Cry Me a River

Yesterday I overheard a thought-provoking conversation. First, let me clarify. I was riding  on a ski lift with two high school students, and it was hard not to listen, in such close proximity. The young lady was telling her companion an amazing story, and I was frankly relieved when she finished and he said, “You have the most outrageous dreams.” Just as I was recovering, she went on with her stream-of-consciousness to talk about one of the characters in her dream, saying that the girl in real life was such a “cryer.” She asked our liftmate if he ever cried (emphatically no) and then she told him who was a cryer that he would never guess, who goes home from class and cries every day, and so on, running down the list of their mutual friends, till we eased off the chair in different directions. All this talk about tearing up made me head straight for the thoughtfully-placed tissue boxes for which Deer Valley is famous.

Why is crying important? We all know it releases tension and clears the eyes of foreign matter, etc. But what of the psychological ramifications of crying? (I get very philosophical when I’m at high altitude.) I despised my weakness for weeping as a child when a teacher would reprimand me, and it hasn’t gotten any better, letting loose with some salty ones when I bumped elbows with, and hurt, that famous game-show host about a year ago. I was devastated, and my eyes showed it. The belittling tone with which the girl had spoken of her sobbing sister reminded me of chants of “crybaby” from my youth. But I was, and am, in good company. Just think of the abuse John Boehner suffered when he was dubbed, “Weeper of the House.” Of course, he is a male, and that was part of the reason for the criticism; men are historically stoic, or at least they’re supposed to be. Anne Kreamer, author of It’s Always Personal, referring to the difference between the sexes on this subject, said on the Today’s Working Woman segment of The Today Show this morning, “our tear ducts are anatomically different!”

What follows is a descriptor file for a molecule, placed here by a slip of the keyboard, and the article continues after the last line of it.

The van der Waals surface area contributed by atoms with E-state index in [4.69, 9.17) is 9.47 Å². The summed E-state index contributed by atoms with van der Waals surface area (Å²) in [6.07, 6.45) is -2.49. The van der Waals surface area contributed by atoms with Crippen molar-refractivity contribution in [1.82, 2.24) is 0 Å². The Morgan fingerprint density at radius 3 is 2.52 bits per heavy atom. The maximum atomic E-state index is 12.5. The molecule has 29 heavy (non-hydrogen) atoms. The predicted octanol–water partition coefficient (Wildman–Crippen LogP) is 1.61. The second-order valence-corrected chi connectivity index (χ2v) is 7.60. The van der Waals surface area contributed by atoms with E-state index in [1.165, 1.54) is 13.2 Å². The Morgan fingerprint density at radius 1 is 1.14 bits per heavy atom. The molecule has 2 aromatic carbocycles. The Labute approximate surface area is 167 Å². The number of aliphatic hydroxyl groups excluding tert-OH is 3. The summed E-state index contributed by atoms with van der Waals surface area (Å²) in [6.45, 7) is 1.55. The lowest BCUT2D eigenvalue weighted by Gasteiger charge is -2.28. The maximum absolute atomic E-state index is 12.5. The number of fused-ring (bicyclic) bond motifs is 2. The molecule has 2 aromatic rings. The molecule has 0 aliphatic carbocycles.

It's Always Personal: Emotion in the New Workplace

 

In the segment, clips were shown of women who were interviewed on how they felt about emotion in the workplace, and there was much discussion about how employers should handle these apparent lapses in protocol. One woman said she liked the way she looked, all pink and flushed, when she was weepy. (I used to like that my hazel eyes turned emerald green when my floodgates opened, but soon discovered it wasn’t worth the post-puffiness.)  

I’ve concluded there’s only a certain amount of control we can exert with respect to this. Whether it’s the amount of the hormone prolactin in our system, or something deeper, some of us, more than others, are hard-wired to express ourselves with waterworks. Here’s a barometer for you: watch this video, and let me know how you do . . .

 http://www.youtube.com/watch?v=sewa1KkKOfc

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About Tricia Pimental

Born in Brooklyn, New York, Tricia Pimental's second memoir, A Movable Marriage, has received 5 Star reviews from both Epic Book Quest and Readers' Favorite. It's available on Amazon in both Kindle (amzn.to/1RtRBwp) and print (amzn.to/1OiGlUU) versions. She is also the author of two Royal Palm Literary Award Competition-honored books: Rabbit Trail: How a Former Playboy Bunny Found Her Way, and Slippery Slopes. Other work has appeared in International Living Magazine; A Janela, the quarterly magazine of International Women in Portugal; and anthologies compiled by the Florida Writers Association and the National League of American Pen Women. A member of the Screen Actors Guild-American Federation of Television and Radio Artists and a former Toastmaster, Ms. Pimental resides in Portugal. She can be reached at www.triciapimental.com and on Twitter @Tricialafille.
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2 Responses to Cry Me a River

  1. Sallyann says:

    I’ve always believed that there are those who cry well and those who don’t. The ones who cry well are like Melanie Wilkes. They get just a little weepy and their eyes become moist so that they look very dainty and wistful. I’m in the second group, my eyes get all red (or black from mascara running). My nose turns red. In fact, I’m pretty sure everything about me turns red and extremely puffy. Basically I try to avoid crying if at all possible. So, it’s good that I watched the youtube link you included in your post in private because it did cause a bit of tearing. That little girl has an amazing voice! And such a strong faith. I hope that her faith is grounded and nurtured in truth. Thanks for introducing us to her talent!

  2. Tricia says:

    I was floored to hear that sensitive individual, HKP, did not even mist up. Shocking, eh? Thanks for reading and writing!

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